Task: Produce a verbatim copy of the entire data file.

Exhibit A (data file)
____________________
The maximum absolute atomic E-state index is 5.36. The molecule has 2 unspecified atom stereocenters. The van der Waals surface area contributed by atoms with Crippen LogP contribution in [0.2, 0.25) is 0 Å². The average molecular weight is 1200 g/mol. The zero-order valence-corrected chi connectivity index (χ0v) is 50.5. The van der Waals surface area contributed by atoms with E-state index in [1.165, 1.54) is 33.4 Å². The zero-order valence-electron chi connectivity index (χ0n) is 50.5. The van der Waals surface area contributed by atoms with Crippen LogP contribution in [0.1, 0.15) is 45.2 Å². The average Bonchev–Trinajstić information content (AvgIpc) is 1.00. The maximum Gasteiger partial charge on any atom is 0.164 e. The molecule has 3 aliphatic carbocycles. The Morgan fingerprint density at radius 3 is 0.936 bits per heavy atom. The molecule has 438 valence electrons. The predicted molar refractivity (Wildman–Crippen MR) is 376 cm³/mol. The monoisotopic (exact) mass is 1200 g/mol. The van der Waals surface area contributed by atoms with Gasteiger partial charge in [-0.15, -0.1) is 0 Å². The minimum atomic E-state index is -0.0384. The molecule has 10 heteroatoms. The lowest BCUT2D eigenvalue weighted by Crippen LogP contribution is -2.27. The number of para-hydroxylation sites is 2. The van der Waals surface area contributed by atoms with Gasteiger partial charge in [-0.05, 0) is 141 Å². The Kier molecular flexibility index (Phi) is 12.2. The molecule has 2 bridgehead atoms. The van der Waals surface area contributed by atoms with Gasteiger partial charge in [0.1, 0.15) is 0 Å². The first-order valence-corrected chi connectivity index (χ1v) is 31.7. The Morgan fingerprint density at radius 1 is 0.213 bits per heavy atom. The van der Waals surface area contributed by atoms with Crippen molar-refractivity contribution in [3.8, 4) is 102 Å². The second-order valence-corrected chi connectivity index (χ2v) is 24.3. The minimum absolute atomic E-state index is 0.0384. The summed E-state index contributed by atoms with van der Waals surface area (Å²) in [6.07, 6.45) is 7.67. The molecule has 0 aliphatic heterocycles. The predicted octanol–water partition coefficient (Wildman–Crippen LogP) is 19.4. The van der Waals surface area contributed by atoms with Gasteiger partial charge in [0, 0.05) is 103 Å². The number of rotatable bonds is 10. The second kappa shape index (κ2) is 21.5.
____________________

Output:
The maximum absolute atomic E-state index is 5.36. The molecule has 2 unspecified atom stereocenters. The van der Waals surface area contributed by atoms with Crippen LogP contribution in [0.2, 0.25) is 0 Å². The average molecular weight is 1200 g/mol. The zero-order valence-corrected chi connectivity index (χ0v) is 50.5. The van der Waals surface area contributed by atoms with E-state index in [1.165, 1.54) is 33.4 Å². The zero-order valence-electron chi connectivity index (χ0n) is 50.5. The van der Waals surface area contributed by atoms with Crippen LogP contribution in [0.1, 0.15) is 45.2 Å². The average Bonchev–Trinajstić information content (AvgIpc) is 1.00. The maximum Gasteiger partial charge on any atom is 0.164 e. The molecule has 3 aliphatic carbocycles. The Morgan fingerprint density at radius 3 is 0.936 bits per heavy atom. The molecule has 438 valence electrons. The predicted molar refractivity (Wildman–Crippen MR) is 376 cm³/mol. The monoisotopic (exact) mass is 1200 g/mol. The van der Waals surface area contributed by atoms with Gasteiger partial charge in [-0.15, -0.1) is 0 Å². The minimum atomic E-state index is -0.0384. The molecule has 10 heteroatoms. The lowest BCUT2D eigenvalue weighted by Crippen LogP contribution is -2.27. The number of para-hydroxylation sites is 2. The van der Waals surface area contributed by atoms with Gasteiger partial charge in [-0.05, 0) is 141 Å². The Kier molecular flexibility index (Phi) is 12.2. The molecule has 2 bridgehead atoms. The van der Waals surface area contributed by atoms with Gasteiger partial charge in [0.1, 0.15) is 0 Å². The first-order valence-corrected chi connectivity index (χ1v) is 31.7. The Morgan fingerprint density at radius 1 is 0.213 bits per heavy atom. The van der Waals surface area contributed by atoms with Crippen molar-refractivity contribution in [3.8, 4) is 102 Å². The second-order valence-corrected chi connectivity index (χ2v) is 24.3. The minimum absolute atomic E-state index is 0.0384. The summed E-state index contributed by atoms with van der Waals surface area (Å²) in [6.07, 6.45) is 7.67. The molecule has 0 aliphatic heterocycles. The predicted octanol–water partition coefficient (Wildman–Crippen LogP) is 19.4. The van der Waals surface area contributed by atoms with Gasteiger partial charge in [0, 0.05) is 103 Å². The number of rotatable bonds is 10. The second kappa shape index (κ2) is 21.5.